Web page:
This is Part I in what will hopefully be a multi-part series on how start-up workers should best manage their financial planning. For more about me and caveats, see the intro. I obviously don’t know you (or maybe I do, but still…), so please think critically about your personal situation before making decisions with your money.
Step 1: Write down your goals
The cornerstones of all financial planning are your goals. Why, exactly, are you saving money?
For most of us, our goals follow the same general pattern. But small differences in what we want can make for wildly divergent steps that we need to take.
So before anything else, you need to think about what you are trying to accomplish. Write down your goals in roughly the order of importance to you. And by ‘goals’ I mean ‘anything that you have to save for’.
Here are mine:
1. I want to support myself and hopefully, a wife, through my retirement and not require resources from my family or the government
2. I want to be financially prepared for a situation where I do not earn an income for two years
3. I want to be able to support my immediate family if someone needs financial help
4. I want to be able to pay for my (potential) children to go to college wherever they want
Those are my goals. Yours may be different: they may involve starting a company, traveling around the world, leaving money to your alma mater, swimming in a giant pool of money, whatever. One thing that most people would as a goal is a down payment on a house: I’m not so interested in that myself though if I change my mind about the relative value of owning a house I may reconsider.
Once you have written down your goals, you want to estimate what each of those things will cost, in today’s dollars. This is fairly straightforward*: do it in two parts. First, everything other than retirement: these are modified from my actual numbers to be closer to averages for my age, and what college costs. Do this for yourself:
I’m pretty conservative here, especially with the college assumption, but in general I want to have about $630k to pay for these things (in today’s dollars). That looks like a gigantic number, but over a 20 year horizon, with two incomes and hopefully some investment gains, that’s not too crazy to hope for: if I have any luck at all investing, if we each sock away about $10,000 per year we’ll be in great shape.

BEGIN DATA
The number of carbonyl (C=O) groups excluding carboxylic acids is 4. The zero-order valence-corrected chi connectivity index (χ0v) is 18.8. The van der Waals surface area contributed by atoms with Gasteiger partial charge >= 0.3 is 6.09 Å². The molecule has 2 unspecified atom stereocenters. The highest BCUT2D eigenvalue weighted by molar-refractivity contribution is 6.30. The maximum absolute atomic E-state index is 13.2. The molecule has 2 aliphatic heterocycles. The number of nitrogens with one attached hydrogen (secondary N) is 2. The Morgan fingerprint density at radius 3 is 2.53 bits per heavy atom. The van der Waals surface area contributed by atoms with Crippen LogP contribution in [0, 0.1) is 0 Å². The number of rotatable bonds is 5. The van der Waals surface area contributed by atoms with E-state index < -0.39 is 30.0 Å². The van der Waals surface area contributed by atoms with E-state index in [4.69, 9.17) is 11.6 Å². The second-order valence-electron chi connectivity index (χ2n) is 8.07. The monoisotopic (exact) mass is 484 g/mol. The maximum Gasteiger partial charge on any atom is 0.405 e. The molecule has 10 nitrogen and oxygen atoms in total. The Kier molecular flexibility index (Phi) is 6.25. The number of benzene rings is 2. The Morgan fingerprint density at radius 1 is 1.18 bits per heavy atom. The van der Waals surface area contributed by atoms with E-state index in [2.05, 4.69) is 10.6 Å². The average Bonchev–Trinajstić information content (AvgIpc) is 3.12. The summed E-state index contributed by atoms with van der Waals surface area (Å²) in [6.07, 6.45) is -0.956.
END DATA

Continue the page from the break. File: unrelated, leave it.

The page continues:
The big issue, obviously, is retirement. How long will your retirement be and how much money will you spend? Standard estimates are 30 years and 75% of your income.
I’m not prepared to get into a really in-depth discussion of retirement, since it is so complex and certain issues (like: what will social security look like in 20 years?) are important and almost impossible to know. Investment lore is that you can spend 4-5% of your savings every year and it will last for 30 years in any market. Put another way, you should have 20-25x your annual expenses saved up. So if I think I could happily retire with $50,000 of annual expenses (for two of us, hopefully), I would want $1-$1.25 million (in today’s dollars, again) in my savings.
Regardless, a lot of this is very ‘big-picture’ and probably doesn’t help with your immediate decisions about: where should I invest? That will be in the next part of this series.
*Total lie- this is not straight-forward at all. A financial planner would consider the expected inflation, expected return, and time-value of money in these calculations. Of course, the planner doesn’t actually know what the inflation and expected return will look like. The additional complexity of their models, in my opinion, is not especially valuable at this stage of planning, so don’t sweat it.
**For finance nerds: I know there is a lot of math that can be done around optimizing savings, concerning relative returns and portfolios construction and how they relate to Roy’s Criterion or other decision models. My experience is that additional math here just turns into an argument about assumptions and isn’t very useful, though often fun to discuss.